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  • Writer's pictureScientists for Labour

Personal inequality and COVID-19

Last night we had the honour of hosting Baroness Mary Goudie for the launch of our latest report, "Personal inequality and COVID-19". In this report we distinguish personal inequalities from societal inequalities; here, personal inequalities are those which relate to who someone is, such as their race, gender, or age, while social inequalities relate to structures in society, such as healthcare and education.

Many thanks to Mary and to all who attended the launch. The full report is now available to read in full and a video of the launch event will follow shortly.


Executive Summary

In this report, we will provide updates on our previous work (Dunning et al., 2020; Creed et al., 2020) regarding societal inequalities relating to COVID-19. Here, we will elaborate on previous issues raised relating to personal inequalities; particularly gender, ethnicity and disability. Of course, personal inequalities cannot explain the whole situation: societal inequalities, including education and healthcare, are significant as well. These will be the subject of a later report, but it should of course be noted that societal inequalities are often influenced by such personal ones.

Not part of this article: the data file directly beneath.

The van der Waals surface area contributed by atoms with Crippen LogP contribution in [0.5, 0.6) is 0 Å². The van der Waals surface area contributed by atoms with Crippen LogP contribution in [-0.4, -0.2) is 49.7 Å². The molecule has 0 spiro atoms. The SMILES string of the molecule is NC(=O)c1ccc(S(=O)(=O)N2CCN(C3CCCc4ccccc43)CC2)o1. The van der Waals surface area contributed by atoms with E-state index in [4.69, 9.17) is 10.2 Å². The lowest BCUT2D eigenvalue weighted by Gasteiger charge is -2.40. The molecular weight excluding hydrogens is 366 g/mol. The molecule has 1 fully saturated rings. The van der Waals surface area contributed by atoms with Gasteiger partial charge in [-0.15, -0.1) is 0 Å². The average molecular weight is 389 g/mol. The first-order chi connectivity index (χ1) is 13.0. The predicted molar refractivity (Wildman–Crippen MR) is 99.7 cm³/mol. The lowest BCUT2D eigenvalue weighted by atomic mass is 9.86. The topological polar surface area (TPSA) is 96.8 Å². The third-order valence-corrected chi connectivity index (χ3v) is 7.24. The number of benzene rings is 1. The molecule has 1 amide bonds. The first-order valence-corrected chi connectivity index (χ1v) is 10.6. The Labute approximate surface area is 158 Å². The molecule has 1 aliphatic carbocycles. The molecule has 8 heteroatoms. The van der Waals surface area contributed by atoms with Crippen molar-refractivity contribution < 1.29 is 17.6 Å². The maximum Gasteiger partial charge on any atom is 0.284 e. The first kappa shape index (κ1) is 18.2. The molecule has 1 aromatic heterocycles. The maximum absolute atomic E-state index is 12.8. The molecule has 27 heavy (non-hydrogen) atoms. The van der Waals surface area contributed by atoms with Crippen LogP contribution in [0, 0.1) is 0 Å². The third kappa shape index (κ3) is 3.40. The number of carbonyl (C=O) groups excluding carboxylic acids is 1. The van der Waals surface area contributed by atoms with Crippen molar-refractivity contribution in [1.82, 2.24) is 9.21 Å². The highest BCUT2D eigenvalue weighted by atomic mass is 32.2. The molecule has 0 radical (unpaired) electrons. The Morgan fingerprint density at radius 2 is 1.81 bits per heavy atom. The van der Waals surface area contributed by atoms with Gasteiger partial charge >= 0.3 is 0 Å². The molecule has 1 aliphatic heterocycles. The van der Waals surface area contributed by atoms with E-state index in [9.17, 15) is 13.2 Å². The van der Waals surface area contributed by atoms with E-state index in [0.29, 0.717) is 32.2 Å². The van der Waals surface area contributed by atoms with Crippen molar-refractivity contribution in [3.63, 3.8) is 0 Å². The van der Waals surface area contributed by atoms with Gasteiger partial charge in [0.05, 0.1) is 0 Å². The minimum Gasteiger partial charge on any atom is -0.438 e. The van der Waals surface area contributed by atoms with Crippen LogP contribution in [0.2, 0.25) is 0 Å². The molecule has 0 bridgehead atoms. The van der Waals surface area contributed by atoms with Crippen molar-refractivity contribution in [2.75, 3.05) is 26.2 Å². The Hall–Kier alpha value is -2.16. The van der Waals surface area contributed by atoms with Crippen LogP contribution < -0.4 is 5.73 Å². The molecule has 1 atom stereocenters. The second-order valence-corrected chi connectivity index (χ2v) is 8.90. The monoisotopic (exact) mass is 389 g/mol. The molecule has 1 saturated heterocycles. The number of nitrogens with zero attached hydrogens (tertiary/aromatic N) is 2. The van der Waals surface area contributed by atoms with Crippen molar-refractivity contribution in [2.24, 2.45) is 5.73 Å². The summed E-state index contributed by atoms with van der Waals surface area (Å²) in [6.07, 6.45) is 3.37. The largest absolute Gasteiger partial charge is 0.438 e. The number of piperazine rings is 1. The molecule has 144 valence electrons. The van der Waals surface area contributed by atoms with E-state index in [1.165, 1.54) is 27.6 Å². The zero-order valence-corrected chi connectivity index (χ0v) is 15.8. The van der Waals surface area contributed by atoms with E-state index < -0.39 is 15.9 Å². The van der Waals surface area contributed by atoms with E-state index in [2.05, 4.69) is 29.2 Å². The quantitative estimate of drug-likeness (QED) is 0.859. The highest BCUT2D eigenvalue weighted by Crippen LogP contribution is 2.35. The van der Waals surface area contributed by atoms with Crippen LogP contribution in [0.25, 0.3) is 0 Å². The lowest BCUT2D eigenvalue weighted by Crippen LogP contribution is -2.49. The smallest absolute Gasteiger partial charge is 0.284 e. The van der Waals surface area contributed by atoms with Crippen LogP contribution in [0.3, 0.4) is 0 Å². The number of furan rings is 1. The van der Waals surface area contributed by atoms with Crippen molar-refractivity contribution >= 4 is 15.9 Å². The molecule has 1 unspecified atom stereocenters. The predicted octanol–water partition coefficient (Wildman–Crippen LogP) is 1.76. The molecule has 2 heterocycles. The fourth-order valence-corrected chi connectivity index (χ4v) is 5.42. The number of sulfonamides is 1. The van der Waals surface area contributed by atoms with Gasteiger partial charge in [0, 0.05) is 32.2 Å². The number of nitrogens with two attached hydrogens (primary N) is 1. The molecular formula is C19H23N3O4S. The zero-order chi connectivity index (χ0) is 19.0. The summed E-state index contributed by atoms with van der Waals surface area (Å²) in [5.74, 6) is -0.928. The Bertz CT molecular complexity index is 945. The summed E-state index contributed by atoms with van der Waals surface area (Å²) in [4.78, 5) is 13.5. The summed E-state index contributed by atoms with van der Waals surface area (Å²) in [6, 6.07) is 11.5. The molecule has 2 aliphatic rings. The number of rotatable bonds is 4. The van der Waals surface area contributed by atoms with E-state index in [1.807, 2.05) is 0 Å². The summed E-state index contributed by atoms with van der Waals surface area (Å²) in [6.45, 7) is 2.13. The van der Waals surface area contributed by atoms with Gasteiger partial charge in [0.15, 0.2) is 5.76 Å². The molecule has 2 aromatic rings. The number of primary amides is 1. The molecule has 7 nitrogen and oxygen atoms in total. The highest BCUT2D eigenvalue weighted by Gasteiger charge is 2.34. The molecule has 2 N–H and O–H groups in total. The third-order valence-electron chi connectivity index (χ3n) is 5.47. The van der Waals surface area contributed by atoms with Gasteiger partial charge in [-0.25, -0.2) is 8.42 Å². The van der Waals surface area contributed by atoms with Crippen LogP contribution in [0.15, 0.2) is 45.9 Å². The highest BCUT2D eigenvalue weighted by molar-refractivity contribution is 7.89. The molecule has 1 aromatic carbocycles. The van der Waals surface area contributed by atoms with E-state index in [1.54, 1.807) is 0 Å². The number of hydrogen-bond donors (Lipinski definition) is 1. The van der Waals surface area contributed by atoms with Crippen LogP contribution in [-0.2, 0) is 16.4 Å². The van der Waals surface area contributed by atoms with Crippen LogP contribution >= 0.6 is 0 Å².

As has been noted in previous Scientists for Labour reports on inequality, the intersections between different personal characteristics and inequalities are significant. Rather than outlining these here, we make the suggestion that Labour should push for all guidance on topics relating to inequality to include specific consideration of intersectional inequalities. As an example, this might include ensuring that information on provision of services for those with disabilities is not only translated into other languages, but also made available in a format that caters to those with reduced English comprehension.

It is also clear that further research into many of these topics is needed – for example, there is a distinct lack of literature on the healthcare literacy in communities in England for whom English is a second language. Closing these gaps in understanding will be a vital part of tackling both this and future pandemics.

Finally, we emphasise that the effects of societal inequalities can be just as significant as those of personal inequalities

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